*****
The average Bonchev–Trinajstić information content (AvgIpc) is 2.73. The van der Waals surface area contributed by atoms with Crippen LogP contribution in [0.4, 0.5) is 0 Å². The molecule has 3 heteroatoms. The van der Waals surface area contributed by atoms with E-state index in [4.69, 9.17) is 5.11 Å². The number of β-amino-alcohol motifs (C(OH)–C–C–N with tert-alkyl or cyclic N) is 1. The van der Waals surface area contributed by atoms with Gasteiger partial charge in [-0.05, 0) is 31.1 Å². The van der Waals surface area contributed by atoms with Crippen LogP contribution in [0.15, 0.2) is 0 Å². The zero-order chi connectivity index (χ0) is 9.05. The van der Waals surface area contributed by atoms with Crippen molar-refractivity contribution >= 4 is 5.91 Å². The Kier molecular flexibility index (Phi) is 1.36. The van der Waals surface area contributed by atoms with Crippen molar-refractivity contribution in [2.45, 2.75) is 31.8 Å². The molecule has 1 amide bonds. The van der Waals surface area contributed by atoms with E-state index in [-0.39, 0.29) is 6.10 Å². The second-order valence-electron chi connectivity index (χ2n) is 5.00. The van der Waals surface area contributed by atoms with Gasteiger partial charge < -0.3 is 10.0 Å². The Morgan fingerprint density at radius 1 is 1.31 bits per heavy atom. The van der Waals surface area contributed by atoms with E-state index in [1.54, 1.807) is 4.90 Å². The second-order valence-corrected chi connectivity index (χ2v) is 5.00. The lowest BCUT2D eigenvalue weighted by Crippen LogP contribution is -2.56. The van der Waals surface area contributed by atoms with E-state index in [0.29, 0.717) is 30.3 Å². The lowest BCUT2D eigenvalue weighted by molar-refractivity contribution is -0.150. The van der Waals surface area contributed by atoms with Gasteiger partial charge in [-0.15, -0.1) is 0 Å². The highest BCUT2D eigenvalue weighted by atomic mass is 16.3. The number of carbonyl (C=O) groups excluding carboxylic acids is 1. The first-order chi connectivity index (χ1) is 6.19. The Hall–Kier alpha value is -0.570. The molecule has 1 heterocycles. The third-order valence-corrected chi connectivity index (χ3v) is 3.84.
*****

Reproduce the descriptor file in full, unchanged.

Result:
The average Bonchev–Trinajstić information content (AvgIpc) is 2.73. The van der Waals surface area contributed by atoms with Crippen LogP contribution in [0.4, 0.5) is 0 Å². The molecule has 3 heteroatoms. The van der Waals surface area contributed by atoms with E-state index in [4.69, 9.17) is 5.11 Å². The number of β-amino-alcohol motifs (C(OH)–C–C–N with tert-alkyl or cyclic N) is 1. The van der Waals surface area contributed by atoms with Gasteiger partial charge in [-0.05, 0) is 31.1 Å². The van der Waals surface area contributed by atoms with Crippen LogP contribution in [0.15, 0.2) is 0 Å². The zero-order chi connectivity index (χ0) is 9.05. The van der Waals surface area contributed by atoms with Crippen molar-refractivity contribution >= 4 is 5.91 Å². The Kier molecular flexibility index (Phi) is 1.36. The van der Waals surface area contributed by atoms with Crippen molar-refractivity contribution in [2.45, 2.75) is 31.8 Å². The molecule has 1 amide bonds. The van der Waals surface area contributed by atoms with E-state index in [-0.39, 0.29) is 6.10 Å². The second-order valence-electron chi connectivity index (χ2n) is 5.00. The van der Waals surface area contributed by atoms with Gasteiger partial charge < -0.3 is 10.0 Å². The Morgan fingerprint density at radius 1 is 1.31 bits per heavy atom. The van der Waals surface area contributed by atoms with E-state index in [1.54, 1.807) is 4.90 Å². The second-order valence-corrected chi connectivity index (χ2v) is 5.00. The lowest BCUT2D eigenvalue weighted by Crippen LogP contribution is -2.56. The van der Waals surface area contributed by atoms with E-state index in [0.29, 0.717) is 30.3 Å². The lowest BCUT2D eigenvalue weighted by molar-refractivity contribution is -0.150. The van der Waals surface area contributed by atoms with Gasteiger partial charge in [-0.15, -0.1) is 0 Å². The highest BCUT2D eigenvalue weighted by atomic mass is 16.3. The number of carbonyl (C=O) groups excluding carboxylic acids is 1. The first-order chi connectivity index (χ1) is 6.19. The Hall–Kier alpha value is -0.570. The molecule has 1 heterocycles. The third-order valence-corrected chi connectivity index (χ3v) is 3.84.